After every knee surgery I’ve had, there’s this strange period where you float in and out of awareness. Those moments where my eyes are open rearrange themselves in time, like one of those puzzles where you have to slide a tile out of the way to make room for another one. But one of the constants is the first question: “How’s your pain level? On a scale of one to ten, how do you feel?”

The patient pain scale is has been called the fifth vital sign. Today, we often see the scale as a range of faces — from grimace to smily —on the walls of inpatient rooms. Asking about pain, on a scale of one to ten, is a pretty good assessment of how someone is feeling in that moment.

Unlike pain, we don’t have a great way to indicate our true goals, the outcomes we want. In fact, the term outcome has different meanings depending on our frame. To a provider, a successful, safe, infection-free surgery could reasonably constitute a great outcome. Oncologists may see the completion of radiation therapy, particularly when a patient is in remission, as a successful outcome.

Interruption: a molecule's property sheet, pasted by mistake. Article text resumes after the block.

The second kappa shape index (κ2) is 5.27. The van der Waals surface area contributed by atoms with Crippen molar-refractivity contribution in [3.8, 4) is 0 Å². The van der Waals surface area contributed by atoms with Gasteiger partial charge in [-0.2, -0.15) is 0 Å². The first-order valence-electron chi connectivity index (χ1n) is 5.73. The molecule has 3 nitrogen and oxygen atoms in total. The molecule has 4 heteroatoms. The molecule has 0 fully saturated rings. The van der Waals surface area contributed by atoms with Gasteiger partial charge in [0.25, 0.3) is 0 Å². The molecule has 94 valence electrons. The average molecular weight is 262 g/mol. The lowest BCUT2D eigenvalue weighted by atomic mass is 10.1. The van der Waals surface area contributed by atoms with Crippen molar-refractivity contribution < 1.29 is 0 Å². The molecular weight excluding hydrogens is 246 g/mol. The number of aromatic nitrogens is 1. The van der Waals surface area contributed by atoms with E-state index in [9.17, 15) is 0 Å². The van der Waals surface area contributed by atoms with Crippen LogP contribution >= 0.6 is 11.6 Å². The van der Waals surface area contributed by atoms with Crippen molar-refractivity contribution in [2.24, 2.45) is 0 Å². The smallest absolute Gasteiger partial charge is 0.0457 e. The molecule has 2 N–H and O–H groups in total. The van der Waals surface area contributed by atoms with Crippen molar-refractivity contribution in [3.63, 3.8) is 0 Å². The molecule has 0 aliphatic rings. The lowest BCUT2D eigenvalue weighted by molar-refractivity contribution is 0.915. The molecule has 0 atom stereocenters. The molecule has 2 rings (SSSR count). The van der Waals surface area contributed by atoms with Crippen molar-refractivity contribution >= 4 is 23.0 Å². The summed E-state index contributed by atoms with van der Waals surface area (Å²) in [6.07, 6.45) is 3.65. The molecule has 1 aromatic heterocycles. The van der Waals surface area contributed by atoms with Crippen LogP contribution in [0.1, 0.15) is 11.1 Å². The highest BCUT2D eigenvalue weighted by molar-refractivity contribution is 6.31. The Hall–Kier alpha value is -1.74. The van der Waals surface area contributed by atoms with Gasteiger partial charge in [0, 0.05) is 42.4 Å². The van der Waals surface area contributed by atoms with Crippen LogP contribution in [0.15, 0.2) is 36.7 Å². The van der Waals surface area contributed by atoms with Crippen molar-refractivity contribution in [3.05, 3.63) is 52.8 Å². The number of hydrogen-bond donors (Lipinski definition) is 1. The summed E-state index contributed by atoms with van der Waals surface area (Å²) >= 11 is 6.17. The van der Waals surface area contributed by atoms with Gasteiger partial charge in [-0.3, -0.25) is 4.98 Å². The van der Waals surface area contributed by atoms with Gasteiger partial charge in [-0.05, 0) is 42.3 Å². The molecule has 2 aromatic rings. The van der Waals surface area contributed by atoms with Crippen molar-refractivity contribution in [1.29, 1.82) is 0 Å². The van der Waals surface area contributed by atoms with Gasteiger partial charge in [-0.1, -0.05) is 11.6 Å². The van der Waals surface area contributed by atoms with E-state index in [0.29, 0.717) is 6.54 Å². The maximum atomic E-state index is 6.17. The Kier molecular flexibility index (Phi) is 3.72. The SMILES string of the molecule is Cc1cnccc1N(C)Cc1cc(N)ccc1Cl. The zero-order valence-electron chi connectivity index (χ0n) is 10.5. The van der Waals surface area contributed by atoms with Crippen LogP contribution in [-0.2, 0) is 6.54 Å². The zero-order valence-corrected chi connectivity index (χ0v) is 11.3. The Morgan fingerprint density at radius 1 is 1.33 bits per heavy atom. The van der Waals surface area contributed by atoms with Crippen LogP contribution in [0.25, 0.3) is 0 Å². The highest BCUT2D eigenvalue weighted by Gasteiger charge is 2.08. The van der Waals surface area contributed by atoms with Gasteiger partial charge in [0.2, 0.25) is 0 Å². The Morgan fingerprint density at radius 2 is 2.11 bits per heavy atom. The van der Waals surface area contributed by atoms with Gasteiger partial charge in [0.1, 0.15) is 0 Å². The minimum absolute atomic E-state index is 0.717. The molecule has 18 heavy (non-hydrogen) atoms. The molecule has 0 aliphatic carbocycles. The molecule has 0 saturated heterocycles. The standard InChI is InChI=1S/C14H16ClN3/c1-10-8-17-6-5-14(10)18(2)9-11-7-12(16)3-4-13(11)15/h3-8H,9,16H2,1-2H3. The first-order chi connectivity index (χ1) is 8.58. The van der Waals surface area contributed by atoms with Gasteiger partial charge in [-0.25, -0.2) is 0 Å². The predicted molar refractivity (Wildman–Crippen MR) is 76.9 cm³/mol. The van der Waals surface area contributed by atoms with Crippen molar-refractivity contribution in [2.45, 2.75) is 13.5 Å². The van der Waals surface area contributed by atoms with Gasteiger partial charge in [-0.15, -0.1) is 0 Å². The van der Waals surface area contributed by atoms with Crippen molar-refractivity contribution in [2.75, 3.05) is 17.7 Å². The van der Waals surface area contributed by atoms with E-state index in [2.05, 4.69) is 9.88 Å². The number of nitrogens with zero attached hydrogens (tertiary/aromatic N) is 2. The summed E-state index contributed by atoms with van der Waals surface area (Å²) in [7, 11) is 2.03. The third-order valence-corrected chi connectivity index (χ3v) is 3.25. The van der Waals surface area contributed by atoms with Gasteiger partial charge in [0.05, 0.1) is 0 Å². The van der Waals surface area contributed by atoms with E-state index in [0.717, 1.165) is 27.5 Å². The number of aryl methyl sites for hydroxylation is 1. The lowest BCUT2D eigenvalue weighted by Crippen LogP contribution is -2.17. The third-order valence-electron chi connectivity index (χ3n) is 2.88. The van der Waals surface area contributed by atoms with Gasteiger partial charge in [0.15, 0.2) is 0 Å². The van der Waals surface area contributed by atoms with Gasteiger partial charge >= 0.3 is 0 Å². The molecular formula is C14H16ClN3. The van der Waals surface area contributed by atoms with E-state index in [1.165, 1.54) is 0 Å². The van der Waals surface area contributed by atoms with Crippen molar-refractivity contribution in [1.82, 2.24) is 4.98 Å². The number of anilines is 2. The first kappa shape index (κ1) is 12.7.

But what about skiing?

For me, being cleared to ski has always been the canonical milestone after knee surgery. Six months, that’s the minimum amount of time which must pass, regardless of surgical site healing or amount of physical therapy, before someone can ski after an ACL repair. Making those first turns, hopefully on hollywood snow on a blue bird day, is what I call a successful outcome.

When my dad and I stood at the top of Vail Mountain, in February 2012, we hugged and cried. That was the end of being a cancer patient for him. That milestone, skiing again, was his goal during treatment.

Goals vs Outcomes

Are goals and outcomes different? I suppose, on some technical level, yes they are. If you believe in dictionaries and particulars and whatnot. Still, fundamentally there’s an important connection.